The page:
When it comes to deciding whether to go to the debate, then, this little talk matters because there are real, potentially game-changing upsides to debating even without Trump on the stage under my scenario. And if your candidate sees this as a death match, then it doesn’t really matter what the downsides are because the ultimate downside of not winning is, umm, death. (Politically speaking, of course.)

Third, are there any alternatives to get across the finish line? This is where things get dicey. You’d think that someone interested in running for PRESIDENT OF THE WHOLE FREAKING UNITED STATES OF AMERICA would be a high risk taking individual. You’d be wrong. They actually tend to be very risk averse and they get even more risk averse as they get closer to the prize. (Once again, Donald Trump’s 2016 race may be an exception—although I’d argue he didn’t really run a campaign at all, so it’s sort of hard to characterize it either way—and in 2020, it certainly seemed pretty traditional to me all things considered.)

I could write a doctoral thesis on how the failed campaigns of John McCain in 2008 and Bernie Sanders in 2016 both succumbed to “I can almost see it” syndrome. They started to think they could see the brass ring close at hand and they got the yips. They stopped doing what got them to that point, listened slavishly to the conventional wisdom that was being pumped into the room like oxygen, and started making highly risk averse decisions when in fact they were always the underdogs and needed to be making very high risk decisions if they wanted any hope of winning.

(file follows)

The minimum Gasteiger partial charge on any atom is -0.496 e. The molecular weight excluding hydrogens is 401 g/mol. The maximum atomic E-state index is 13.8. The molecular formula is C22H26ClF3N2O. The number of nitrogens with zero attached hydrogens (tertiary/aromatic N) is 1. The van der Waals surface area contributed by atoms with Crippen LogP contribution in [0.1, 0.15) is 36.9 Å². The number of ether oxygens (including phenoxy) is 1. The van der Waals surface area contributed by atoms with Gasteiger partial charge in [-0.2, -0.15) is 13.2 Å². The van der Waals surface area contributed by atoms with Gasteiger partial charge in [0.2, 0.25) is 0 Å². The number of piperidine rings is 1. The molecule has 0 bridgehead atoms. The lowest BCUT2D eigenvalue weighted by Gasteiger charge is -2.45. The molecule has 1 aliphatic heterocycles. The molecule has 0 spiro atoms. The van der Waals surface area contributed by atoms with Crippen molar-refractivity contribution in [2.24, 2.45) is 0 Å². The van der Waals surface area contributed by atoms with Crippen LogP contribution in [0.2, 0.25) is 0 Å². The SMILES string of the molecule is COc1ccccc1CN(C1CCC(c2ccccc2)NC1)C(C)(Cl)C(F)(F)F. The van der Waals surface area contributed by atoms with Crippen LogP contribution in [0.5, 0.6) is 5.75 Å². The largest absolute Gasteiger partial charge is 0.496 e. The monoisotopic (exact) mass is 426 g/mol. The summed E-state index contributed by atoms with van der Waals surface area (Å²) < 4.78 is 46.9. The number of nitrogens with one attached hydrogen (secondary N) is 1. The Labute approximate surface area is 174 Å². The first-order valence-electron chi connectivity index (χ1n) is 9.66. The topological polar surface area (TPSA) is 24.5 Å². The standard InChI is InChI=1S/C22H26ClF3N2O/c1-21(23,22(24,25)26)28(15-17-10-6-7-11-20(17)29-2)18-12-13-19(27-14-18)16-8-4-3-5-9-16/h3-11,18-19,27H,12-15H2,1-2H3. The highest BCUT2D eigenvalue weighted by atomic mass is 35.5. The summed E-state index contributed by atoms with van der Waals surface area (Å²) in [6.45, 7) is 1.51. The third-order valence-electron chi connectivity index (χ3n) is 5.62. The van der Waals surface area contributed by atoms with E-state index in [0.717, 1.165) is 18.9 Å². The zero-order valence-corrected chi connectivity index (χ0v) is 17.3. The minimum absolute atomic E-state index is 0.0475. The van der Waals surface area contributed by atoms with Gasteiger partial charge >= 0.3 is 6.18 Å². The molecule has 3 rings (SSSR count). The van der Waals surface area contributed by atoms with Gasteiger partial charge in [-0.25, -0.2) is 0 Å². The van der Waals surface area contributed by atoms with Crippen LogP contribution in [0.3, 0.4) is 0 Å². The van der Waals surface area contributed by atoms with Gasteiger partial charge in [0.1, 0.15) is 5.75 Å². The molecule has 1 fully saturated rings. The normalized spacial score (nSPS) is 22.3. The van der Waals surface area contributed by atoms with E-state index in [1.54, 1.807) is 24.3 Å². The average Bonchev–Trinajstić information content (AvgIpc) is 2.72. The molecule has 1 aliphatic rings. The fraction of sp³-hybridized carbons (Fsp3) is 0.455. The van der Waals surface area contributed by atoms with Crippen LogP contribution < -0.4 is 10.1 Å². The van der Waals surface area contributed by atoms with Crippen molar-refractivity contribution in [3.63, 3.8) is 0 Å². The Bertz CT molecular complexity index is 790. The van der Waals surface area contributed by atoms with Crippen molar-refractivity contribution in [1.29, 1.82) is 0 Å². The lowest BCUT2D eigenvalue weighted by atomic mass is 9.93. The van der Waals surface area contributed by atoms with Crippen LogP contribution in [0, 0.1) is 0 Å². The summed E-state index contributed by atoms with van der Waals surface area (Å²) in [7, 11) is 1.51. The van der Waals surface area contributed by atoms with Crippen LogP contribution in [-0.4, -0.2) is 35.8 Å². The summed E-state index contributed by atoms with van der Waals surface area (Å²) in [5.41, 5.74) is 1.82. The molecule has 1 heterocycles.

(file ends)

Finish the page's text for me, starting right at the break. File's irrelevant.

And don’t come at me with, “What about Sarah Palin?” That looks high risk now because it blew up in McCain’s face. At the time, Palin was by far the more conventional choice—a tell-it-like-it -is, conservative, attractive female governor—over Joe Leiberman, which is whom 2000 John McCain would have picked. 

The riskiest thing Barack Obama ever did in his entire life was deciding to run against Hillary Clinton in the first place. The campaign itself—which downplayed race, didn’t come out in favor of gay marriage, and didn’t really have any particular policies front and center—was all risk averse from there.

Back to the DeSantis Decision™. When push comes to shove, the campaign will be looking for whether there is a less risky way to get across the finish line. And there almost certainly will be one. It will minimize the downsides (“We could do a town hall in Cedar Rapids that night!” said every campaign operative on every losing campaign every four years), but it will also blunt the upsides. And it will be so so so very tempting to a risk-averse candidate. 

What will DeSantis do in the end? Assuming Trump doesn’t show up, he probably doesn’t either. Because I forgot the fourth factor that applies to every presidential candidate for every decision: ego. 


Are you tired of feeling like you have the same old choices for president cycle after cycle? It’s not you, it’s them: “Bill Clinton, George W. Bush, Al Gore, Hillary Clinton, Mitt Romney, and Donald Trump (accounting for 10 of the 18 candidacies above) were born within a single 24-month stretch.”

Sarah Isgur is a senior editor at The Dispatch and is based in northern Virginia. Prior to joining the company in 2019, she had worked in every branch of the federal government and on three presidential campaigns. When Sarah is not hosting podcasts or writing newsletters, she’s probably sending uplifting stories about spiders to Jonah, who only pretends to love all animals.